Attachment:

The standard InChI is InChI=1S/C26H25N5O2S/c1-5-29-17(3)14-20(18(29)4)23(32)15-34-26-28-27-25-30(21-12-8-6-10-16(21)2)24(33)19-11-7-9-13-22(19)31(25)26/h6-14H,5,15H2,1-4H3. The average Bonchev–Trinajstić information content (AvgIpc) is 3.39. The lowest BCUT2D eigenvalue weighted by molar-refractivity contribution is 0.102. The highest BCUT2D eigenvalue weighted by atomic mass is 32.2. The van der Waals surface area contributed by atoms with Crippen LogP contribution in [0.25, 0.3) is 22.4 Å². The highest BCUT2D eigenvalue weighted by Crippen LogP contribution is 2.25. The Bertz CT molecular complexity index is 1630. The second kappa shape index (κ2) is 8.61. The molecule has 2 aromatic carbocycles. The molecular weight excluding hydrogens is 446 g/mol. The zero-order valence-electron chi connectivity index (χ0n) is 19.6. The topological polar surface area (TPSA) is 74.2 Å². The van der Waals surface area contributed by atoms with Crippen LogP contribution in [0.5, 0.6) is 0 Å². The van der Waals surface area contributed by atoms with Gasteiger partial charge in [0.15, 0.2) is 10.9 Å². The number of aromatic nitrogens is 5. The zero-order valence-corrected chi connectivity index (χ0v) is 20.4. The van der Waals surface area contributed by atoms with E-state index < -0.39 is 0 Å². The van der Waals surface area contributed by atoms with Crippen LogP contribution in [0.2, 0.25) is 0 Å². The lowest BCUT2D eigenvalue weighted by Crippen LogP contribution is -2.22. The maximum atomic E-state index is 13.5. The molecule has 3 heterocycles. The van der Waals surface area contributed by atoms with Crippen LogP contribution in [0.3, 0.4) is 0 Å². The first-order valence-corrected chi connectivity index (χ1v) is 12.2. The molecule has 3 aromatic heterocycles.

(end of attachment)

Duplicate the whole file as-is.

The standard InChI is InChI=1S/C26H25N5O2S/c1-5-29-17(3)14-20(18(29)4)23(32)15-34-26-28-27-25-30(21-12-8-6-10-16(21)2)24(33)19-11-7-9-13-22(19)31(25)26/h6-14H,5,15H2,1-4H3. The average Bonchev–Trinajstić information content (AvgIpc) is 3.39. The lowest BCUT2D eigenvalue weighted by molar-refractivity contribution is 0.102. The highest BCUT2D eigenvalue weighted by atomic mass is 32.2. The van der Waals surface area contributed by atoms with Crippen LogP contribution in [0.25, 0.3) is 22.4 Å². The highest BCUT2D eigenvalue weighted by Crippen LogP contribution is 2.25. The Bertz CT molecular complexity index is 1630. The second kappa shape index (κ2) is 8.61. The molecule has 2 aromatic carbocycles. The molecular weight excluding hydrogens is 446 g/mol. The zero-order valence-electron chi connectivity index (χ0n) is 19.6. The topological polar surface area (TPSA) is 74.2 Å². The van der Waals surface area contributed by atoms with Crippen LogP contribution in [0.5, 0.6) is 0 Å². The van der Waals surface area contributed by atoms with Gasteiger partial charge in [0.15, 0.2) is 10.9 Å². The number of aromatic nitrogens is 5. The zero-order valence-corrected chi connectivity index (χ0v) is 20.4. The van der Waals surface area contributed by atoms with E-state index < -0.39 is 0 Å². The van der Waals surface area contributed by atoms with Crippen LogP contribution in [0.2, 0.25) is 0 Å². The lowest BCUT2D eigenvalue weighted by Crippen LogP contribution is -2.22. The maximum atomic E-state index is 13.5. The molecule has 3 heterocycles. The van der Waals surface area contributed by atoms with Crippen LogP contribution in [0.3, 0.4) is 0 Å². The first-order valence-corrected chi connectivity index (χ1v) is 12.2. The molecule has 3 aromatic heterocycles.